Pink flamingos find home in Truckee |

Pink flamingos find home in Truckee

Where do tacky pink flamingos and plastic ducks go in the winter?

For more than six years plastic creatures have been migrating in Truckee’s own Polaris Wildlife Sanctuary, located on Glenshire Drive exactly 2.5 miles from Donner Pass Road. The variety of hand-made and five-and-dime animals have provided a delightful diversion for Glenshire commuters, fisherfolk and the occasional naturalist. However, since their arrival, funny looking birds, butterflies, gorillas and even action figures have been hit with “poachers.”

And just when it seems the birds have replenished their population, they are “poached” once again.

Cathy Bixler, a Glenshire resident, put two plastic pink flamingos in the wetland area across the street from her house with a friend in the spring of 1993. Her daughter made a wooden sign that reads: “Polaris Wildlife Sanctuary, No Poaching.”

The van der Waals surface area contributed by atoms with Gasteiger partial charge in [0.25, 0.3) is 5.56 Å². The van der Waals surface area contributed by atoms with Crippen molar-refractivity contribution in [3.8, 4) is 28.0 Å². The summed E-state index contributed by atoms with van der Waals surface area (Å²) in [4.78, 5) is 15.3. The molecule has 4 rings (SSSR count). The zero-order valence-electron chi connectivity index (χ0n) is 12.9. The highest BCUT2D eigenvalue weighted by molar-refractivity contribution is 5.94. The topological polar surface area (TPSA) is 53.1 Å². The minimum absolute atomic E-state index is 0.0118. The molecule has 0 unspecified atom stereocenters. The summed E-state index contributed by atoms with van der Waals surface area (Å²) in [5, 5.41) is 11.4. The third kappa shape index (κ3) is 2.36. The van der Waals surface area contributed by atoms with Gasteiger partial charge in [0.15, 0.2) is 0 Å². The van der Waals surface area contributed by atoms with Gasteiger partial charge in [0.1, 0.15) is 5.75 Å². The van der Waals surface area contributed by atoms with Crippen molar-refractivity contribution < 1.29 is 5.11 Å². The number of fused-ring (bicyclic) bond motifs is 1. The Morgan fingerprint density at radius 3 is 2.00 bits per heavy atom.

Soon afterwards, the two flamingos were stolen. Then another resident put out two more but they were stolen.

“I have decided that these people are illiterate. The sign clearly says, ‘no poaching,'” said Bixler.

The wildlife sanctuary had a dry spell for almost five years, said Bixler. The plastic birds were staying away. But Bixler put out two more birds and then it just caught on. Little did she know the Polaris Wildlife Sanctuary would become such a unique folk-art breeding ground.

People started bringing creatures of all shapes, sizes and tacky colors to the sanctuary. One person brought a plastic frog wearing a bikini. Another brought a duck made from scrap lumber. One women created some sort of burrowing creature with its own burrow. Bixler said some sort of real wetland creature kicked out the plastic creature and moved into the burrow. And last summer the Wildlife Sanctuary even welcomed an almost life-sized African elephant.

“In its heyday there were family outings out there all year round. The sanctuary was packed.”